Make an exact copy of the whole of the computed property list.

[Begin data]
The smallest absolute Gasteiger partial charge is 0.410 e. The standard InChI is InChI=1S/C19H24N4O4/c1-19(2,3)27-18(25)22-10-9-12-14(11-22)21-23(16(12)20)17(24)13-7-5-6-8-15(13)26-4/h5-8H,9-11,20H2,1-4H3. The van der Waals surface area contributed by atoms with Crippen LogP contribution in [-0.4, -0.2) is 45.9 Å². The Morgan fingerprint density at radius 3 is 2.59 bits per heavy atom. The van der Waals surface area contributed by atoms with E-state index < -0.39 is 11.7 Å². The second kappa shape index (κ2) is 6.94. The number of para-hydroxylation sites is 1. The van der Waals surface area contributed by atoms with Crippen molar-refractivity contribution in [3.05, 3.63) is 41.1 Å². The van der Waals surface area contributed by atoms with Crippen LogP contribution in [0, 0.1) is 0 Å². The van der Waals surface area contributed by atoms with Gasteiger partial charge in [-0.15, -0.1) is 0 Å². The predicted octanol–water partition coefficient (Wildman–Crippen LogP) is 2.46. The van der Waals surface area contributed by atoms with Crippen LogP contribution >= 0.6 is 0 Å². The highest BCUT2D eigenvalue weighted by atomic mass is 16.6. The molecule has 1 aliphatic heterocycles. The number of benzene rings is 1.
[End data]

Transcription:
The smallest absolute Gasteiger partial charge is 0.410 e. The standard InChI is InChI=1S/C19H24N4O4/c1-19(2,3)27-18(25)22-10-9-12-14(11-22)21-23(16(12)20)17(24)13-7-5-6-8-15(13)26-4/h5-8H,9-11,20H2,1-4H3. The van der Waals surface area contributed by atoms with Crippen LogP contribution in [-0.4, -0.2) is 45.9 Å². The Morgan fingerprint density at radius 3 is 2.59 bits per heavy atom. The van der Waals surface area contributed by atoms with E-state index < -0.39 is 11.7 Å². The second kappa shape index (κ2) is 6.94. The number of para-hydroxylation sites is 1. The van der Waals surface area contributed by atoms with Crippen molar-refractivity contribution in [3.05, 3.63) is 41.1 Å². The van der Waals surface area contributed by atoms with Crippen LogP contribution in [0, 0.1) is 0 Å². The van der Waals surface area contributed by atoms with Gasteiger partial charge in [-0.15, -0.1) is 0 Å². The predicted octanol–water partition coefficient (Wildman–Crippen LogP) is 2.46. The van der Waals surface area contributed by atoms with Crippen LogP contribution >= 0.6 is 0 Å². The highest BCUT2D eigenvalue weighted by atomic mass is 16.6. The molecule has 1 aliphatic heterocycles. The number of benzene rings is 1.